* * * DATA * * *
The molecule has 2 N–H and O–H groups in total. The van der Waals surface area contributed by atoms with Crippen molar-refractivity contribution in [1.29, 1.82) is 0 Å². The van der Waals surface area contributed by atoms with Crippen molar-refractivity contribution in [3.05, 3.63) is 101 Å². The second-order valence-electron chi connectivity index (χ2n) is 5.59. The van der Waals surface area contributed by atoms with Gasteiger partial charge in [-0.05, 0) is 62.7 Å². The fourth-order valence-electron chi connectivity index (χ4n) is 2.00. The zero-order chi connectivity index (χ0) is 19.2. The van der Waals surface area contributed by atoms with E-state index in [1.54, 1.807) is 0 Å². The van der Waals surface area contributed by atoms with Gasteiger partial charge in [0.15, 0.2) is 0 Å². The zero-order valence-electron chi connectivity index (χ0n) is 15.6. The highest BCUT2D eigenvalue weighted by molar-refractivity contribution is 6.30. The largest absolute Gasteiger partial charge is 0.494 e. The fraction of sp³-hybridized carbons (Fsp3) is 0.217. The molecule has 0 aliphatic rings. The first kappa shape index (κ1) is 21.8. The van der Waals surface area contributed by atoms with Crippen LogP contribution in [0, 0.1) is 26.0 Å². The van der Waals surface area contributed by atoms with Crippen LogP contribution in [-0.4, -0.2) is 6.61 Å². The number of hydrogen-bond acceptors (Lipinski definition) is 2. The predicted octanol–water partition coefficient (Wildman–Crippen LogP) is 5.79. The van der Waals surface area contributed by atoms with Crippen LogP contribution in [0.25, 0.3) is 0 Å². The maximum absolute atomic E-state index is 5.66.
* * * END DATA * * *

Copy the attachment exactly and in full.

The molecule has 2 N–H and O–H groups in total. The van der Waals surface area contributed by atoms with Crippen molar-refractivity contribution in [1.29, 1.82) is 0 Å². The van der Waals surface area contributed by atoms with Crippen molar-refractivity contribution in [3.05, 3.63) is 101 Å². The second-order valence-electron chi connectivity index (χ2n) is 5.59. The van der Waals surface area contributed by atoms with Gasteiger partial charge in [-0.05, 0) is 62.7 Å². The fourth-order valence-electron chi connectivity index (χ4n) is 2.00. The zero-order chi connectivity index (χ0) is 19.2. The van der Waals surface area contributed by atoms with E-state index in [1.54, 1.807) is 0 Å². The van der Waals surface area contributed by atoms with Gasteiger partial charge in [0.15, 0.2) is 0 Å². The zero-order valence-electron chi connectivity index (χ0n) is 15.6. The highest BCUT2D eigenvalue weighted by molar-refractivity contribution is 6.30. The largest absolute Gasteiger partial charge is 0.494 e. The fraction of sp³-hybridized carbons (Fsp3) is 0.217. The molecule has 0 aliphatic rings. The first kappa shape index (κ1) is 21.8. The van der Waals surface area contributed by atoms with Crippen LogP contribution in [0, 0.1) is 26.0 Å². The van der Waals surface area contributed by atoms with Crippen LogP contribution in [-0.4, -0.2) is 6.61 Å². The number of hydrogen-bond acceptors (Lipinski definition) is 2. The predicted octanol–water partition coefficient (Wildman–Crippen LogP) is 5.79. The van der Waals surface area contributed by atoms with Crippen LogP contribution in [0.25, 0.3) is 0 Å². The maximum absolute atomic E-state index is 5.66.